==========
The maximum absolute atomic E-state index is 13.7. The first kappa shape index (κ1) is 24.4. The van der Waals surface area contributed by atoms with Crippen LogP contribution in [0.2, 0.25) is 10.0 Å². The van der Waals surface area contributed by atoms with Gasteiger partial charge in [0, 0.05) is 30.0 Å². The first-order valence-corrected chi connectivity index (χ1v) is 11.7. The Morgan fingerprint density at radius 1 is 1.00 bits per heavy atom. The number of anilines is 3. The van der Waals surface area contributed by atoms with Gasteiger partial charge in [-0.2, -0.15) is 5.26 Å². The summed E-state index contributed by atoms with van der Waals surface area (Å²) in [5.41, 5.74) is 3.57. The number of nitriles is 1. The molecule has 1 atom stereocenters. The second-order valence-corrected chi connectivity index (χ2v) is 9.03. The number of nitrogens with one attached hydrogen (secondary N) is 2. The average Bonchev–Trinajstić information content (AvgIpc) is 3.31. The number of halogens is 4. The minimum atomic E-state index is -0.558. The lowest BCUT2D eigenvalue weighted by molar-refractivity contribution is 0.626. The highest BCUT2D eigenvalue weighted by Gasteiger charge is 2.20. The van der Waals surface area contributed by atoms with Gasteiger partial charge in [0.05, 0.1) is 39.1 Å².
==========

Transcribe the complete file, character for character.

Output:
The maximum absolute atomic E-state index is 13.7. The first kappa shape index (κ1) is 24.4. The van der Waals surface area contributed by atoms with Crippen LogP contribution in [0.2, 0.25) is 10.0 Å². The van der Waals surface area contributed by atoms with Gasteiger partial charge in [0, 0.05) is 30.0 Å². The first-order valence-corrected chi connectivity index (χ1v) is 11.7. The Morgan fingerprint density at radius 1 is 1.00 bits per heavy atom. The number of anilines is 3. The van der Waals surface area contributed by atoms with Gasteiger partial charge in [-0.2, -0.15) is 5.26 Å². The summed E-state index contributed by atoms with van der Waals surface area (Å²) in [5.41, 5.74) is 3.57. The number of nitriles is 1. The molecule has 1 atom stereocenters. The second-order valence-corrected chi connectivity index (χ2v) is 9.03. The number of nitrogens with one attached hydrogen (secondary N) is 2. The average Bonchev–Trinajstić information content (AvgIpc) is 3.31. The number of halogens is 4. The minimum atomic E-state index is -0.558. The lowest BCUT2D eigenvalue weighted by molar-refractivity contribution is 0.626. The highest BCUT2D eigenvalue weighted by Gasteiger charge is 2.20. The van der Waals surface area contributed by atoms with Gasteiger partial charge in [0.05, 0.1) is 39.1 Å².